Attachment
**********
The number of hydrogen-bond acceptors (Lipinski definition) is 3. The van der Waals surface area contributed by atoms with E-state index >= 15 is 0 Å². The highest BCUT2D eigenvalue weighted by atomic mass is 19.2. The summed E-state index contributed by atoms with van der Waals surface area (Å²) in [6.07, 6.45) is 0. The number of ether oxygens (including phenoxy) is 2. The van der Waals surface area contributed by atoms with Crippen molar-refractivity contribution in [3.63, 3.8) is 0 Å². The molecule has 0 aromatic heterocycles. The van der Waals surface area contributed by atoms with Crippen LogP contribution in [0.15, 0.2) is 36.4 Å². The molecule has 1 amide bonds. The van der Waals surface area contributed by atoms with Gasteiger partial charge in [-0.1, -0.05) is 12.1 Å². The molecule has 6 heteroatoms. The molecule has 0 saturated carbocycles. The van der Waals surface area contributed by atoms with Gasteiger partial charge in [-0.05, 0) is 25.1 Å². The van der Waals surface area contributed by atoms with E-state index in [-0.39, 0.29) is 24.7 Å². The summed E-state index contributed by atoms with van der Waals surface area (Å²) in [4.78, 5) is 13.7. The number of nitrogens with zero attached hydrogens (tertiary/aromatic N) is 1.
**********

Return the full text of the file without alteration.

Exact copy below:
The number of hydrogen-bond acceptors (Lipinski definition) is 3. The van der Waals surface area contributed by atoms with E-state index >= 15 is 0 Å². The highest BCUT2D eigenvalue weighted by atomic mass is 19.2. The summed E-state index contributed by atoms with van der Waals surface area (Å²) in [6.07, 6.45) is 0. The number of ether oxygens (including phenoxy) is 2. The van der Waals surface area contributed by atoms with Crippen molar-refractivity contribution in [3.63, 3.8) is 0 Å². The molecule has 0 aromatic heterocycles. The van der Waals surface area contributed by atoms with Crippen LogP contribution in [0.15, 0.2) is 36.4 Å². The molecule has 1 amide bonds. The van der Waals surface area contributed by atoms with Gasteiger partial charge in [-0.1, -0.05) is 12.1 Å². The molecule has 6 heteroatoms. The molecule has 0 saturated carbocycles. The van der Waals surface area contributed by atoms with Gasteiger partial charge in [-0.05, 0) is 25.1 Å². The van der Waals surface area contributed by atoms with E-state index in [-0.39, 0.29) is 24.7 Å². The summed E-state index contributed by atoms with van der Waals surface area (Å²) in [4.78, 5) is 13.7. The number of nitrogens with zero attached hydrogens (tertiary/aromatic N) is 1.